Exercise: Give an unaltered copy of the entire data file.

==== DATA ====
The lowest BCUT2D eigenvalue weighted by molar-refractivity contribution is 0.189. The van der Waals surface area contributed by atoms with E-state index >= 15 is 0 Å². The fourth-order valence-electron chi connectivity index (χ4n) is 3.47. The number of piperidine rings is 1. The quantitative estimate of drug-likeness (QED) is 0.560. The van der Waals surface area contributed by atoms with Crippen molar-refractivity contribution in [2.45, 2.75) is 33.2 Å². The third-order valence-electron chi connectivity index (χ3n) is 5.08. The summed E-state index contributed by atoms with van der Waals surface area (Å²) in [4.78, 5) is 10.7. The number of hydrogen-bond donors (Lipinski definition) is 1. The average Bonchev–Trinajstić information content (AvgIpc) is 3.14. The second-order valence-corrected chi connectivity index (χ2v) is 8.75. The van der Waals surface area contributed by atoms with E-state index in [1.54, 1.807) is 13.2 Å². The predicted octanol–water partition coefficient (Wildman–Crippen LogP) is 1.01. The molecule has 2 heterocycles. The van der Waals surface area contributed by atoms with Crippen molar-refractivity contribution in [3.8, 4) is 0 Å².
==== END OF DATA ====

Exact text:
The lowest BCUT2D eigenvalue weighted by molar-refractivity contribution is 0.189. The van der Waals surface area contributed by atoms with E-state index >= 15 is 0 Å². The fourth-order valence-electron chi connectivity index (χ4n) is 3.47. The number of piperidine rings is 1. The quantitative estimate of drug-likeness (QED) is 0.560. The van der Waals surface area contributed by atoms with Crippen molar-refractivity contribution in [2.45, 2.75) is 33.2 Å². The third-order valence-electron chi connectivity index (χ3n) is 5.08. The summed E-state index contributed by atoms with van der Waals surface area (Å²) in [4.78, 5) is 10.7. The number of hydrogen-bond donors (Lipinski definition) is 1. The average Bonchev–Trinajstić information content (AvgIpc) is 3.14. The second-order valence-corrected chi connectivity index (χ2v) is 8.75. The van der Waals surface area contributed by atoms with E-state index in [1.54, 1.807) is 13.2 Å². The predicted octanol–water partition coefficient (Wildman–Crippen LogP) is 1.01. The molecule has 2 heterocycles. The van der Waals surface area contributed by atoms with Crippen molar-refractivity contribution in [3.8, 4) is 0 Å².